• The VALUES() function returns an error if it encounters multiple values. Normally, users address the error using Error functions, which negatively affects performance.
    • Instead of using VALUES(), use SELECTEDVALUE(). The SELECTEDVALUE() function is safer and returns a blank if it encounters multiple values.
  9. Use variables instead of repeating measures inside the IF branch
    • Incorrect DAX:
      Ratio = IF([Total Rows] > 10, SUM(Revenue) /[Total Rows], 0)
      • Because measures are calculated continuously, the [Total Rows] expression is calculated twice: first for the condition check, then for the true condition expression.
    • Correct DAX:
      VAR totalRows = [Total Rows]; Ratio = IF(totalRows > 10, SUM(Revenue) / totalRows,0)
    • Instead of calculating the same expression multiple times, you can store the resulting measure value in a variable.
    • You can use a variable reference wherever required. The same variable process applies to all instances where you call the same measure.
    • Variables can help you avoid repetitive functions.
    • Note: Be aware that variables are actually constants.
  10. Use (a-b)/b along with variables instead of a/b — 1 or a/b*100–100
    • It is common practice to use a/b — 1 to calculate a ratio and avoid duplicate measure calculations.
    • However, you can achieve the same performance by using variables and using (a-b)/b to calculate the ratio.
    • Here’s why you should use (a-b)/b: If both a and b are blank values, then (a-b)/b returns a blank value and Power BI will filter the values out. a/b — 1 would return -1 as the result because both a and b are integers.
    • Reference: sqlbi
  11. Stop using IFERROR() and ISERROR()
    • The IFERROR() and ISERROR() functions were widely used in Excel when applying the FIND() and SEARCH() functions. They were necessary because FIND() and SEARCH() returned errors if the query did not obtain the required result.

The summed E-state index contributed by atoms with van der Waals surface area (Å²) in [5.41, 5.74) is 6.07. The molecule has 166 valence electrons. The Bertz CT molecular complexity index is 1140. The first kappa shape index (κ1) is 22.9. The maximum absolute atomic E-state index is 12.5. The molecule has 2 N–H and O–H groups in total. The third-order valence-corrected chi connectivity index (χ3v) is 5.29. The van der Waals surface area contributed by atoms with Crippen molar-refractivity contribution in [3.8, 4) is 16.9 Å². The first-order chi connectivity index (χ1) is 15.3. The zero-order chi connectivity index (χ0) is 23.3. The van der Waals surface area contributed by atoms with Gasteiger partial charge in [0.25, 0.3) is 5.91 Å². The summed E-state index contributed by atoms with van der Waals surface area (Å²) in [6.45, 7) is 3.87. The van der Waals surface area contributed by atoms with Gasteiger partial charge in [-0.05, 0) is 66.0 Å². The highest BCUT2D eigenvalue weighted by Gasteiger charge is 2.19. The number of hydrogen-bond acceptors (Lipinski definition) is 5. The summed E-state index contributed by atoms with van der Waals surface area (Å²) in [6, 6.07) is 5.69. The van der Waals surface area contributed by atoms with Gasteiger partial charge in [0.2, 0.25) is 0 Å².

• The IFERROR() and ISERROR() functions force the Power BI engine to perform a step-by-step execution of each row to check for errors. There is currently no method to directly state which row returned the error.
    • The FIND() and SEARCH() DAX functions provide an extra parameter that the query can pass. The parameter is returned if the search string is not present.
    • The FIND() and SEARCH() DAX functions check if more than one value is returned. They also ensure nothing is divided by zero. You can avoid using the FIND() and SEARCH() DAX functions by using the correct DAX functions such as DIVIDE() and SELECTEDVALUE(). The DIVIDE() and SELECTEDVALUE() functions perform the error check internally and return the expected results.
    • You can always use DAX expressions in such a way that they never return an error.
  12. Use DIVIDE() instead of /
    • / raises an exception if the denominator is zero.
    • The DIVIDE() function internally performs a check to validate whether the denominator is zero. If it is, it returns the value specified in a third (extra) parameter.
    • For “invalid denominator” cases, use the IF condition while using the “/” operator.
    • Note: If you are certain the denominator value is not zero, it is better to use the “/” operator without an IF check. The DIVIDE() function will always perform an IF check internally.
  13. Do not use scalar variables in SUMMARIZE()
    • The SUMMARIZE() function is traditionally used to group columns and return resulting aggregations.